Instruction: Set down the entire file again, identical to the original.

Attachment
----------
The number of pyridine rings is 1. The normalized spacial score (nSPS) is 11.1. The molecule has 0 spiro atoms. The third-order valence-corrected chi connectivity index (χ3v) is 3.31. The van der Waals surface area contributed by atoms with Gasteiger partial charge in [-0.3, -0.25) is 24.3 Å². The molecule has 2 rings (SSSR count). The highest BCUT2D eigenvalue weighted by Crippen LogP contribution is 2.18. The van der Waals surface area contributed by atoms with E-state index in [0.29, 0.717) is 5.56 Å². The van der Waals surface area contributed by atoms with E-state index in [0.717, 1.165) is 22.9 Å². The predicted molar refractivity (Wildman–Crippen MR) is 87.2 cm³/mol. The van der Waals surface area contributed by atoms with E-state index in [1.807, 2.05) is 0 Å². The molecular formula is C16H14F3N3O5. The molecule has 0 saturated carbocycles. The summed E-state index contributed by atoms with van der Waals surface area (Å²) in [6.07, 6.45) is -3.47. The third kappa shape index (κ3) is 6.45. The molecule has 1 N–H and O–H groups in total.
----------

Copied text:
The number of pyridine rings is 1. The normalized spacial score (nSPS) is 11.1. The molecule has 0 spiro atoms. The third-order valence-corrected chi connectivity index (χ3v) is 3.31. The van der Waals surface area contributed by atoms with Gasteiger partial charge in [-0.3, -0.25) is 24.3 Å². The molecule has 2 rings (SSSR count). The highest BCUT2D eigenvalue weighted by Crippen LogP contribution is 2.18. The van der Waals surface area contributed by atoms with E-state index in [0.29, 0.717) is 5.56 Å². The van der Waals surface area contributed by atoms with E-state index in [0.717, 1.165) is 22.9 Å². The predicted molar refractivity (Wildman–Crippen MR) is 87.2 cm³/mol. The van der Waals surface area contributed by atoms with E-state index in [1.807, 2.05) is 0 Å². The molecular formula is C16H14F3N3O5. The molecule has 0 saturated carbocycles. The summed E-state index contributed by atoms with van der Waals surface area (Å²) in [6.07, 6.45) is -3.47. The third kappa shape index (κ3) is 6.45. The molecule has 1 N–H and O–H groups in total.